THE new GP out-of-hours service is under fire after a widow claimed better treatment may have saved her husband.
An investigation is being launched at the Shropdoc out-of-hours clinic, in Pendine Park, Summerhill, after Pauline Jones complained no treatment was offered to her husband, Charlie, who later died from pneumonia.
A further two formal complaints have also been lodged against the service since it was launched on October 1 to provide more efficient treatment for patients.
Pauline, of Borras Park, contacted the service after cancer sufferer Charlie complained about breathing problems.
She was asked to drive Charlie to the clinic at 3am.
When they got to the clinic, Pauline claims the first thing the doctor asked was what she was doing ringing a GP at 2am.
He then sent 69-year-old Charlie back home, advising that he should be kept warm.
Charlie was later taken by ambulance to the Maelor Hospital, after Pauline rang NHS Direct, where he was diagnosed with pneumonia and died 10 days later.
Pauline, a 58-year-old legal secretary, said: 'I had tried to get a doctor to come out but couldn't and a neighbour drove us to Pendine Park.
'It was pouring with rain and we were soaking wet outside the clinic. 'The doctor never did anything for us. It was the pneumonia that killed him in the end.
'It was horrible. You just keep thinking back to it. I just wish the doctor had come out and got us an ambulance.
'Why didn't I just dial 999? Just the day before a district nurse told me that the out-of-hours service would be able to help.'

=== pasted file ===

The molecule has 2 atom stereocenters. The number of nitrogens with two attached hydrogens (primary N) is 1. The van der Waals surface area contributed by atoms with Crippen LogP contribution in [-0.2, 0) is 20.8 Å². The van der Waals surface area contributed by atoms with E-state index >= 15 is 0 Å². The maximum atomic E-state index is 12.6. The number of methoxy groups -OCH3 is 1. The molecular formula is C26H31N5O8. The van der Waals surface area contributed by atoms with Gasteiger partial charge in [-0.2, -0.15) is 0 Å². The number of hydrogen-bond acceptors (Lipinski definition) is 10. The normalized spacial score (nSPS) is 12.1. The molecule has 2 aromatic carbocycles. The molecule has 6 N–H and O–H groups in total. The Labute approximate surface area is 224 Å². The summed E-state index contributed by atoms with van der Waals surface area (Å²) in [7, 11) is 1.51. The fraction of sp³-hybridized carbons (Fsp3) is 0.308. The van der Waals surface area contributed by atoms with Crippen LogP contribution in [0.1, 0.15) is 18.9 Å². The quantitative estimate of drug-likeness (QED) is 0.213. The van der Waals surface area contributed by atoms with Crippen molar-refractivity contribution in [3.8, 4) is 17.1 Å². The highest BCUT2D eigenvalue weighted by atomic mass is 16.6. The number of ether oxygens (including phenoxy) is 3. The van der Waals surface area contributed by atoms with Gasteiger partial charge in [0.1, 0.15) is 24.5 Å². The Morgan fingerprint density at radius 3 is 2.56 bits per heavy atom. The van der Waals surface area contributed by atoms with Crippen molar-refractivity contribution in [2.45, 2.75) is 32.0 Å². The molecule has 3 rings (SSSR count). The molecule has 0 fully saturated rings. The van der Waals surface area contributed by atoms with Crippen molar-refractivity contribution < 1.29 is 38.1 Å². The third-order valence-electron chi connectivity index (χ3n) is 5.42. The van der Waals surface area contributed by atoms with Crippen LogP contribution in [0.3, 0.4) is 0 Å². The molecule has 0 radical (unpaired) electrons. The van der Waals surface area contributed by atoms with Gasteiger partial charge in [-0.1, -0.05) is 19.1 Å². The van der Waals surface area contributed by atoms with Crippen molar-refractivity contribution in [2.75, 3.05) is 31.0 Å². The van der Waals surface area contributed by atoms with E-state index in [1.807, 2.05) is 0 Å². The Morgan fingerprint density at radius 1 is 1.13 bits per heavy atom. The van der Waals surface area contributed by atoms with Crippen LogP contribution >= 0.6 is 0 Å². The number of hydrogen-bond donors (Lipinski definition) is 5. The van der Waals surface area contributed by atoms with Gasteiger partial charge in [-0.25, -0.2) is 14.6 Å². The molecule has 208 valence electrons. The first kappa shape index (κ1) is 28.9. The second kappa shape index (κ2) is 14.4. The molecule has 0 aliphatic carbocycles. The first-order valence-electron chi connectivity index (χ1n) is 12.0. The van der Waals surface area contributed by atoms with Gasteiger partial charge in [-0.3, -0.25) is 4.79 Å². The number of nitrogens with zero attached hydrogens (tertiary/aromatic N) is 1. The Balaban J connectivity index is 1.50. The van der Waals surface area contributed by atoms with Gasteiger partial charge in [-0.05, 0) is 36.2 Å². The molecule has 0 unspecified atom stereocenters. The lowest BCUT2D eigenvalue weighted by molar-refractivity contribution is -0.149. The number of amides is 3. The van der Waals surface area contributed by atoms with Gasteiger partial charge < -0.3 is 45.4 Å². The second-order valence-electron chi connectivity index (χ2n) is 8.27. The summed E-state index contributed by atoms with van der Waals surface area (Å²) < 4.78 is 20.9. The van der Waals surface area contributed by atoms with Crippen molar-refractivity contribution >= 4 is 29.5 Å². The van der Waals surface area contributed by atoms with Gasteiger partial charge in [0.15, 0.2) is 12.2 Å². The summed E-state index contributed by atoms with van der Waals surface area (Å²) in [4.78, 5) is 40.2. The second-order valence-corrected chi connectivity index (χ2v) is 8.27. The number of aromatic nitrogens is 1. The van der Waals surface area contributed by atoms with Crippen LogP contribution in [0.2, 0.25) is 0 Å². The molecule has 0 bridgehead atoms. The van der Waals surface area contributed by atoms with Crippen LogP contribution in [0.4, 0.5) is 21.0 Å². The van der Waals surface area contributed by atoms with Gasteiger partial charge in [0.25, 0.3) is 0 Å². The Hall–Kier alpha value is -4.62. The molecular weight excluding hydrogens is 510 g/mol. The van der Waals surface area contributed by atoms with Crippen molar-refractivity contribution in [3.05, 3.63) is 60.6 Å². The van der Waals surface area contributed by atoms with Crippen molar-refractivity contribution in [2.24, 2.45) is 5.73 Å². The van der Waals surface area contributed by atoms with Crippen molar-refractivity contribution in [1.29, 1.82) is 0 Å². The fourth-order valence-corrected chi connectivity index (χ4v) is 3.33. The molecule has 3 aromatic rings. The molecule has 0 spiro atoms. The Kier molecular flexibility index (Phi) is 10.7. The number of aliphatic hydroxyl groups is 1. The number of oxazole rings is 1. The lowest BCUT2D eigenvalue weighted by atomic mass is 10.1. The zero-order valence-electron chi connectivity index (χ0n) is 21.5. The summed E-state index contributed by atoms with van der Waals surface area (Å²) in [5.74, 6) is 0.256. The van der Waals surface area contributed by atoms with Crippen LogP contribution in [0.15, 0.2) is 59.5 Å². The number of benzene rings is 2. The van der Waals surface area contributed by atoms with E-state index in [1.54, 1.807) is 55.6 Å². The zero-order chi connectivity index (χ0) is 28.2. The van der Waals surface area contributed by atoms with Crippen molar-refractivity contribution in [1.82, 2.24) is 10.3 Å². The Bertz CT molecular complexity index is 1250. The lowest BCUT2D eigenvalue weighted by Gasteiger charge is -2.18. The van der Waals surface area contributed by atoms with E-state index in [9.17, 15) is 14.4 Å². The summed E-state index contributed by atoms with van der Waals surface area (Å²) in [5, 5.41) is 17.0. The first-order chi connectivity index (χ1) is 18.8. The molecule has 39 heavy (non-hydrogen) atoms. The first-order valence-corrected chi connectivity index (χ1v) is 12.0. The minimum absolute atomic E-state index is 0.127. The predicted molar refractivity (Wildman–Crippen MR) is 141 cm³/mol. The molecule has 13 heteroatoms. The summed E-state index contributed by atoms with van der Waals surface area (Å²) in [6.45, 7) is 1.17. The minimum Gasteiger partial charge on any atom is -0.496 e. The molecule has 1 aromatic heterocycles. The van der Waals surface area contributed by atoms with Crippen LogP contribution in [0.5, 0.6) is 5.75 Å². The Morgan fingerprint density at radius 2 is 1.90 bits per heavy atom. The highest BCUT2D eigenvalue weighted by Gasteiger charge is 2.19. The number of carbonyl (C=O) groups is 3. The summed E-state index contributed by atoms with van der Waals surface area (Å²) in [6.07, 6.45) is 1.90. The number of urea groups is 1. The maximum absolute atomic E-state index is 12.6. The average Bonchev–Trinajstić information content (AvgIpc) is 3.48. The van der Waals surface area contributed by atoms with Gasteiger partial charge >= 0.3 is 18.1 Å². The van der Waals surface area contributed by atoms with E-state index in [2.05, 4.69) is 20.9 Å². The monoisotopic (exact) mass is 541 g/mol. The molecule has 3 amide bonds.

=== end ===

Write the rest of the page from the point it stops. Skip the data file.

Sue Willis, nurse director at Wrexham LHB, said she was unable to comment specifically on Pauline Jones's case.
She said: 'The service commissioned is designed to ensure that patients are assessed and where necessary treated in accordance with clinical need.
'The decision as to whether a home visit is provided to a patient is made by a health professional and where this is considered necessary a visit is arranged.
'Where this is not considered necessary, a consultation at the out-of-hours centre is arranged, or telephone advice is given.
'The LHB has confirmed with Shropdoc that the number of doctors on duty at any time in the area is sufficient to meet the assessed clinical need.
'We have received three complaints regarding the service since its establishment and we are pursuing the issues raised in these complaints with Shropdoc.
'Such complaints are taken very seriously by the LHB and Shropdoc and a full investigation of each case is undertaken with the results communicated back to the complainant.'
The case was raised by Plaid Cymru AM Janet Ryder, who is calling for a review of the service to satisfy the Government that adequate levels of cover were provided in Shropdoc, a contracted doctors' co-operative.